ReardonSmith Architects designs Corbin + King’s The Beaumont

The Beaumont hotel, designed by ReardonSmith Architects, opened. For this first hotel from restaurateurs Jeremy King and Chris Corbin, the architects transformed an Art Deco era garage in London’s Mayfair into a destination with the style of a 1920s establishment.

ReardonSmith’s collaboration with King and Corbin extends back over a number of years, when it initially assisted the partners in their search for a London property. Then in 2008, Grosvenor approached Corbin and King to participate in a limited competition for the development into a hotel of the then Avis Rent-A-Car garage, originally built in 1926, and the project was born.

At the early stage, it was decided that public art will become an integral part of the building. This became a key principle of the ReardonSmith scheme that won the competition.


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Following further discussions, Antony Gormley was commissioned to create an inhabitable sculpture that will be open to the public on certain designated days each year.

ReardonSmith worked closely with City of Westminster planners, English Heritage and local residents groups. The existing building needed to be extended to create a commercially viable hotel and the architects developed several options for review. The final scheme involved an extension to the existing north wing of the building, as well as two additional floors on the roof and two new basement levels. These interventions achieved space for a total of 73 guestrooms and suites, the Colony Grill Room and American bar, a separate residents’ lounge, a private dining room and a spa with hammam, hot stone platform, cold plunge pool and a gym.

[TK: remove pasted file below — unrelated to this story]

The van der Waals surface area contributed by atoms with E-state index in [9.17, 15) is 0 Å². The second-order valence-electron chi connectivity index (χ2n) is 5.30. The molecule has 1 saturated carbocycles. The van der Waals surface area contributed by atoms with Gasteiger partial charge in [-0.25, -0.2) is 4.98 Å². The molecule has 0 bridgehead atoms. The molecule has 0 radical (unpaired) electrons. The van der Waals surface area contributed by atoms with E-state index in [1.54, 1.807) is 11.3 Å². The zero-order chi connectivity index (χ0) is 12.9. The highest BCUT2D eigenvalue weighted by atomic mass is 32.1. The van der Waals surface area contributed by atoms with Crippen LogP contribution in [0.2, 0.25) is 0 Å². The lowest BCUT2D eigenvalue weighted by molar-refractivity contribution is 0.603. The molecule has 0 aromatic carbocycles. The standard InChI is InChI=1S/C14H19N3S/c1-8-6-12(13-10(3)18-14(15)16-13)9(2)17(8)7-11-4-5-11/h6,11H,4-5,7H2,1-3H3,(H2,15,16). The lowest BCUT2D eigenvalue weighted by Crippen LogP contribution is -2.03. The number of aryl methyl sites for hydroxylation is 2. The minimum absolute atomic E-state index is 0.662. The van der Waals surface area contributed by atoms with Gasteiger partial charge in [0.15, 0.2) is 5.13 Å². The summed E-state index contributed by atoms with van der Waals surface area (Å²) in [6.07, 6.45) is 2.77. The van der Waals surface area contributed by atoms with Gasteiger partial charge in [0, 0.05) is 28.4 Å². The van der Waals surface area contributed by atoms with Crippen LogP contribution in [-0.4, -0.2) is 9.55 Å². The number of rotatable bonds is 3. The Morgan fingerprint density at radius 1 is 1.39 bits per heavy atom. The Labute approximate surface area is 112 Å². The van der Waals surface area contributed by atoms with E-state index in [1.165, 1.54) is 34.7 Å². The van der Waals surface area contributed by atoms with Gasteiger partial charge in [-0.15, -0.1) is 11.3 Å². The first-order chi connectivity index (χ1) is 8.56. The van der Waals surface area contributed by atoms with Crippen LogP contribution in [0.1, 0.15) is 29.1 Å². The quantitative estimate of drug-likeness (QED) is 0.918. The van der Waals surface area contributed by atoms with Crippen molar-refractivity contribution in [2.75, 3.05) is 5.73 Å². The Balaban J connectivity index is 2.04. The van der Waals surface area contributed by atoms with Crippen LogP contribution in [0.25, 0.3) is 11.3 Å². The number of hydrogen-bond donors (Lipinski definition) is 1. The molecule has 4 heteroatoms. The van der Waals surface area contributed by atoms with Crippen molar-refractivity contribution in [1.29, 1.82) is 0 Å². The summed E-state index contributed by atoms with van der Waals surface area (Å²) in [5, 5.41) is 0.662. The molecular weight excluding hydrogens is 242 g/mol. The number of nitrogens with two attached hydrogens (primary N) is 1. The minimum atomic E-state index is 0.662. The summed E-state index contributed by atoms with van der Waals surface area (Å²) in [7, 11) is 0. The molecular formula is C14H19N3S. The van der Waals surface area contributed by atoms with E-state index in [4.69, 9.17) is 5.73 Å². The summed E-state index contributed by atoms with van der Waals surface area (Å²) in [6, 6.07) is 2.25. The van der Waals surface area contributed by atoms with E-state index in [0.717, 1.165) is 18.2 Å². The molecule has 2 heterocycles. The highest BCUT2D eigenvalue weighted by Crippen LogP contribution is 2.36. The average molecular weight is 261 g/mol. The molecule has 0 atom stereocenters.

Key to the chosen scheme is the roof extension that does not attempt to copy the existing façade, yet is sympathetic to it. Internally, works included the entire removal of the structure behind the retained façade, which was suspended and restrained by temporary steelwork towers during demolition and reconstruction.

All the fenestration is new with crittall-style windows custom-designed to match to look of the original windows while significantly improving their security, thermal and acoustic qualities. Four Art Deco style lamps on the front elevation are faithful replicas of the original lamps and the defining black iron balustrading to level four of the building – previously the top floor – has been restored. The façade was repaired and re-painted.